From Thomas Mann Randolph, Jr.
Monticello July 31: 1793.
I prepare now to give you some reasons according to promise for my preference of the plan of cultivation I transmitted you 3 weeks since to the one you did me the honor to consult me on.
The system of small fields in my plan, is nothing more than an extension of method beyond what you thought requisite in farming. The crops of this rotation, alltho of small value comparatively, are yet worth a methodical treatment on the following principle, if on no other. From the diversity of constitution in plants, some are injured while others are benefited, in the same stage of growth, by great heats or colds, by excessive moisture or drought. The weather every day in the year, must be the most favorable that can be, for some particular crop. Again, there are few plants which have exactly the same length of life, or which flourish exactly in the same season: Hence by a judicious arrangement the operations of sowing their seeds and gathering their fruits may be carried on without interference. The cultivation of a great variety of kinds will ensure plenty. A perpetual seed time will make a perpetual harvest. Thus many plants are worthy of regular cultivation, which are of no value in the market, and cannot in consequence be introduced into the great system with propriety, as the equality of the fields is indispensable Peas and Potatoes are of this Class and ought not to keep their place among the Corns, if they are not greatly serviceable in preventing the washing of the land. Your plan gives 3 successive years of rest in every 8, to each field, mine the same number at intervals. For the preference I give the latter I have two or three reasons. Three years of rest successive to land full of the roots of trees, must occasion considerable trouble in grubing and cleaning up to prepare for a crop, at the end of that time. Our mountain land is so extremely prone to throw out the tulip-tree, the Locust, the Mulberry, and the Sasifrass, that after one year of rest, if it be not exhausted, a great deal of grubing is requisite. After three, the labor of cleaning would be immense. The soil is so compact, and so much the worse allways for being trodden, that a field after being grazed 3 years, would probably yield a trifling crop at first if it did not get the very best tillage. These objections would be obviated by sowing the land with Red Clover, and shuting it up for the Scythe, which would keep down the young trees, but I question whether this could be done readily to such an extent. Supposing it determined that the years of rest should be successive; I think it would be better to sow the white clover than the red, unless the force on the farm be sufficient to prepare 60 acres annually for the Scythe. The red clover is liable to be extirpated by the bite and treading of animals; the white bears grazing extremely well. The red clover would require to be sown annually in one of the fields of the farm; the white when once established would perpetuate itself; let it be eaten as closely as possible it perfects its seed in so short a time, that it will allways keep the earth well stocked, and will spring again the moment the field is out of cultivation. The red clover indeed, affords a much greater quantity of food, and I believe will bear much better the want of rain, which is an immense advantage with us. This is best on a small farm under exact management, the other does better for large fields and a loose agriculture. With respect to the summer fallow I know it is thought injudicious to expose land bare, to the summer sun, but it will never be bare I think, there will allways be a coat of weeds to shelter it, and there is a considerable advantage in this, that it will divide the business of breaking up the ground, between Autumn and Spring. The field, which is to go from rest immediately into Wheat in my plan, may receive the first ploughing in Spring. Those which are to bear Corn with Peas and Potatoes, must be broken up as soon as the seed time is over. If I understand your system, one of the fields destined for Wheat will be ploughed the first time, between Harvest and seed-time, and will be sown immediately after. Would not this be inconvenient, as that season is rendered the busiest in the year by our apprehensions of the Weevil? Wheat after Red clover would not succeed I fear, unless a fallow intervene, to give the clover1 roots time to rot. This may be remedied at once, if a remedy be found requisite, by sowing the clover on the Rye. Six months may be thus gained in the age of the clover, and in consequence a fallow of six months or 12 even2 may precede the Wheat. If sown in the fall it will give one, perhaps two, crops of hay the next Summer, after the Rye is taken off, and 2 or 3 each summer following for 2 years; after which it will be worth little. I saw a field of clover ready for the Scythe a fortnight ago which had been sown upon Barley last fall. When sown in the Spring, it never I believe, yields a tolerable crop of hay that summer. I am, Dear Sir, yours most affectionately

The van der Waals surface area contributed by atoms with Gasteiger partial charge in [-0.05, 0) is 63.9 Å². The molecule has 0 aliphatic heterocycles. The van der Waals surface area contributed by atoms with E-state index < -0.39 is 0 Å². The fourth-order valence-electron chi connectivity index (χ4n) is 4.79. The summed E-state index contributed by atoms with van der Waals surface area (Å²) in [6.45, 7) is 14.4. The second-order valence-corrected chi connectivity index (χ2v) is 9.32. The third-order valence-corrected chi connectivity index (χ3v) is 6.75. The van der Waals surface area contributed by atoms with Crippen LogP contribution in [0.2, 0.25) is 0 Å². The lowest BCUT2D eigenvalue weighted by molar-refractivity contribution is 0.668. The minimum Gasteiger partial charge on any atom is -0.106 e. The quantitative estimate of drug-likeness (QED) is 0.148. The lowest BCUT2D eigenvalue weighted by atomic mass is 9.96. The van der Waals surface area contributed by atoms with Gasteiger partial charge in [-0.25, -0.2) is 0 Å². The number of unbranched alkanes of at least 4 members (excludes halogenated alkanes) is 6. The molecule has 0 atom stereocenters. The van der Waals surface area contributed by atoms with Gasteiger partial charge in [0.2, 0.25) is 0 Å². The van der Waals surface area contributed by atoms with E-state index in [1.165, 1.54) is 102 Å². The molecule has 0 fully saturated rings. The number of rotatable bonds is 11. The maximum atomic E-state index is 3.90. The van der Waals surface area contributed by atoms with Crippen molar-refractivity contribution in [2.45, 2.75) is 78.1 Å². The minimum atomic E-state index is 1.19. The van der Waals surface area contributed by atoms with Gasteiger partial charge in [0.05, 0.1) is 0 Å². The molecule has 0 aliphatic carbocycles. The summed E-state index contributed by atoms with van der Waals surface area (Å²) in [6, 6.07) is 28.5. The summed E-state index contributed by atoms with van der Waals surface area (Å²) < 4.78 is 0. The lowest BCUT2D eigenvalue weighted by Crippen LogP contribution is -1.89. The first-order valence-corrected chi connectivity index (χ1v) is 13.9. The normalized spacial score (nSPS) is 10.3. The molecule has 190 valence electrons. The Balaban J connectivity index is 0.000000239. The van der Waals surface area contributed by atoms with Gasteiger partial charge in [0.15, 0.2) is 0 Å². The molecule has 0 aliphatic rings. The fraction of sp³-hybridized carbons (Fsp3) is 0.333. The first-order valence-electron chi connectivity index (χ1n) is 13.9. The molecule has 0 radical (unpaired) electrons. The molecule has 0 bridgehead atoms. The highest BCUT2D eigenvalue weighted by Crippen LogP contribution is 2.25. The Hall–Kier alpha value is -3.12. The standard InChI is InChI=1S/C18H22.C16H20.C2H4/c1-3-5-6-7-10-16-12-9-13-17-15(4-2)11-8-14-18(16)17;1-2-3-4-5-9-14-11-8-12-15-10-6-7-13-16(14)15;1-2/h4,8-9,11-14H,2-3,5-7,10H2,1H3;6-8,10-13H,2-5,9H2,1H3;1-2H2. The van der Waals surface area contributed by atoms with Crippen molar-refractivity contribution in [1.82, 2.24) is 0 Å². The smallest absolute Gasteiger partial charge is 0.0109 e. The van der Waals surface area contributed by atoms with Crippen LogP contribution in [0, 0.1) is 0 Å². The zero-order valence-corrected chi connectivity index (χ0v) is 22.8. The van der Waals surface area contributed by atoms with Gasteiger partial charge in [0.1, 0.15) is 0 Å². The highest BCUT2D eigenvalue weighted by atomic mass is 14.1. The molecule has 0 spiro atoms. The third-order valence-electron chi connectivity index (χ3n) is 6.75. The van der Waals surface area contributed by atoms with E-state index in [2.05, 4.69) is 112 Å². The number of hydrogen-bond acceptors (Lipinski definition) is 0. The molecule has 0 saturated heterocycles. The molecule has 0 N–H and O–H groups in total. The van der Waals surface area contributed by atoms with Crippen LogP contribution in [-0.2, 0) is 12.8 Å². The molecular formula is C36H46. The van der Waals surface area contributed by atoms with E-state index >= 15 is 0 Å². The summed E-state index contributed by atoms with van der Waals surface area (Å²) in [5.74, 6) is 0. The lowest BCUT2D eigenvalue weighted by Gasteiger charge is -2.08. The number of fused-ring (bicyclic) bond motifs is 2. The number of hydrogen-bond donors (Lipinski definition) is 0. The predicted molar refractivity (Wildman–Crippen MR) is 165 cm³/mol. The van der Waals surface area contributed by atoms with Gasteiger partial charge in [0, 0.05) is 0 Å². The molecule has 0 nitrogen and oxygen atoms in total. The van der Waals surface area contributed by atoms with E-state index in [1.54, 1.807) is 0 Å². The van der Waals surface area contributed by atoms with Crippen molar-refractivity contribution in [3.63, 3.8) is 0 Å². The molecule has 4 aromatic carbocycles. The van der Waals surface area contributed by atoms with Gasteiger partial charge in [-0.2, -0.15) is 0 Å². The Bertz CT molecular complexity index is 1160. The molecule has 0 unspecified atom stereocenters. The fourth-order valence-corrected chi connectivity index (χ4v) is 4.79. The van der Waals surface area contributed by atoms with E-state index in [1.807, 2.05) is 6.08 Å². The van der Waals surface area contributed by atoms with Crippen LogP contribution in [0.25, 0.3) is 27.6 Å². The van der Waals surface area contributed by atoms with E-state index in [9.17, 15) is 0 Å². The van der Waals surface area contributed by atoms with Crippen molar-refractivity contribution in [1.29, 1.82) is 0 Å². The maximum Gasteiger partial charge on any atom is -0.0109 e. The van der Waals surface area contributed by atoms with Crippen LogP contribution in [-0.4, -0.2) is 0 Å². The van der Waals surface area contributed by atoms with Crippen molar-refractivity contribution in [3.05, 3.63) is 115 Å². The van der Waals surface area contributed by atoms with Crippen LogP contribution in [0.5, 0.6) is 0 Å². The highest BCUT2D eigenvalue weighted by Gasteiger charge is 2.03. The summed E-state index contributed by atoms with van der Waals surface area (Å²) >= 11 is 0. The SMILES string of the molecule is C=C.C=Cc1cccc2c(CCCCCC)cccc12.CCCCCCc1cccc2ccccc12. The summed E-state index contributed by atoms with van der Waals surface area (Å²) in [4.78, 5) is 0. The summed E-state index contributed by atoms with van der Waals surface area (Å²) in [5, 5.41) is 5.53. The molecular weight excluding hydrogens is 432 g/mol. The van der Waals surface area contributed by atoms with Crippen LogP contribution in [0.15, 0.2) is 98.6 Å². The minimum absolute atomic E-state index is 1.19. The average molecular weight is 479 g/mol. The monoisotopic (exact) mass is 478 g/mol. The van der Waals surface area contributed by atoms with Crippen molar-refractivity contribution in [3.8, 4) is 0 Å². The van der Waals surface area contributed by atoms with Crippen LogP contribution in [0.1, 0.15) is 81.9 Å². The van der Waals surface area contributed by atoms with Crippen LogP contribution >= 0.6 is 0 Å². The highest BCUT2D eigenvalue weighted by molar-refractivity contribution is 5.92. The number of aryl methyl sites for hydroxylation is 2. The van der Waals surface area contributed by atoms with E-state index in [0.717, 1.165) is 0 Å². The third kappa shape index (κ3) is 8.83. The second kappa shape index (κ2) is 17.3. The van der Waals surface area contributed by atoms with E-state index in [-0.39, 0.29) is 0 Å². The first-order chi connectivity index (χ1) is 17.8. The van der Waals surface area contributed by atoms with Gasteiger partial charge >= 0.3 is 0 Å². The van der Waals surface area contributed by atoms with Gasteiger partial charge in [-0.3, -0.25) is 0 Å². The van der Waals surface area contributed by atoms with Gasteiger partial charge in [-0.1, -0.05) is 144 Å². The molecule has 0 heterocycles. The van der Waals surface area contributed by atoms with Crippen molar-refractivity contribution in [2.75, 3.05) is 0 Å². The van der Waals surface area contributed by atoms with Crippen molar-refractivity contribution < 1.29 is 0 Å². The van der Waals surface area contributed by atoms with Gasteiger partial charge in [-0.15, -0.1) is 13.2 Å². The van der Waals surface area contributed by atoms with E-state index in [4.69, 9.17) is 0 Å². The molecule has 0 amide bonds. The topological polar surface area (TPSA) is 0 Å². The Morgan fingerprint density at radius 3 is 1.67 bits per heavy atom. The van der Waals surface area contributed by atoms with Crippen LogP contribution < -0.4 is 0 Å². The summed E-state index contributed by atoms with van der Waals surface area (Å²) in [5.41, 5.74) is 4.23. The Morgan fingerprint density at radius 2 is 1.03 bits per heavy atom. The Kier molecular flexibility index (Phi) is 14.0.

Th: M. Randolph
P.S. Patsy and the children are well.
RC (MHi); endorsed by TJ as received 10 Aug. 1793 and so recorded in SJL.
1. Word interlined.
2. Preceding two words and digits interlined.